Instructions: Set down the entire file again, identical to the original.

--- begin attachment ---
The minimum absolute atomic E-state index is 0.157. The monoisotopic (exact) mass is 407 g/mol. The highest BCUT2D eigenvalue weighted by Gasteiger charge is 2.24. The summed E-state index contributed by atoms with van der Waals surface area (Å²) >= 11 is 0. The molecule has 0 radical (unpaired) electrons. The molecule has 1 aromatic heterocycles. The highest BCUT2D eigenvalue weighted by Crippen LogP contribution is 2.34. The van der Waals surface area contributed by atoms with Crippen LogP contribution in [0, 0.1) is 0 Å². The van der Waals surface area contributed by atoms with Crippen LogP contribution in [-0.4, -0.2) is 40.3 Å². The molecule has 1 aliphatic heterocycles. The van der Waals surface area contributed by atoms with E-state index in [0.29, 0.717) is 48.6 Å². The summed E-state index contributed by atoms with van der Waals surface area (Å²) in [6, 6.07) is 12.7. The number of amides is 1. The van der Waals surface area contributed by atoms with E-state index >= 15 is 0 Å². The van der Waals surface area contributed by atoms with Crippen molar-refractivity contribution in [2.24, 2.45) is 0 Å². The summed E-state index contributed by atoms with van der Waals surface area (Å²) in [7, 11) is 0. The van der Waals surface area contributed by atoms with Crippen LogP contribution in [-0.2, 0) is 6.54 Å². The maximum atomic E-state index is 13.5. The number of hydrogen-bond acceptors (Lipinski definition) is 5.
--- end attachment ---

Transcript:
The minimum absolute atomic E-state index is 0.157. The monoisotopic (exact) mass is 407 g/mol. The highest BCUT2D eigenvalue weighted by Gasteiger charge is 2.24. The summed E-state index contributed by atoms with van der Waals surface area (Å²) >= 11 is 0. The molecule has 0 radical (unpaired) electrons. The molecule has 1 aromatic heterocycles. The highest BCUT2D eigenvalue weighted by Crippen LogP contribution is 2.34. The van der Waals surface area contributed by atoms with Crippen LogP contribution in [0, 0.1) is 0 Å². The van der Waals surface area contributed by atoms with Crippen LogP contribution in [-0.4, -0.2) is 40.3 Å². The molecule has 1 aliphatic heterocycles. The van der Waals surface area contributed by atoms with E-state index in [0.29, 0.717) is 48.6 Å². The summed E-state index contributed by atoms with van der Waals surface area (Å²) in [6, 6.07) is 12.7. The number of amides is 1. The van der Waals surface area contributed by atoms with E-state index >= 15 is 0 Å². The van der Waals surface area contributed by atoms with Crippen molar-refractivity contribution in [2.24, 2.45) is 0 Å². The summed E-state index contributed by atoms with van der Waals surface area (Å²) in [7, 11) is 0. The van der Waals surface area contributed by atoms with Crippen LogP contribution in [-0.2, 0) is 6.54 Å². The maximum atomic E-state index is 13.5. The number of hydrogen-bond acceptors (Lipinski definition) is 5.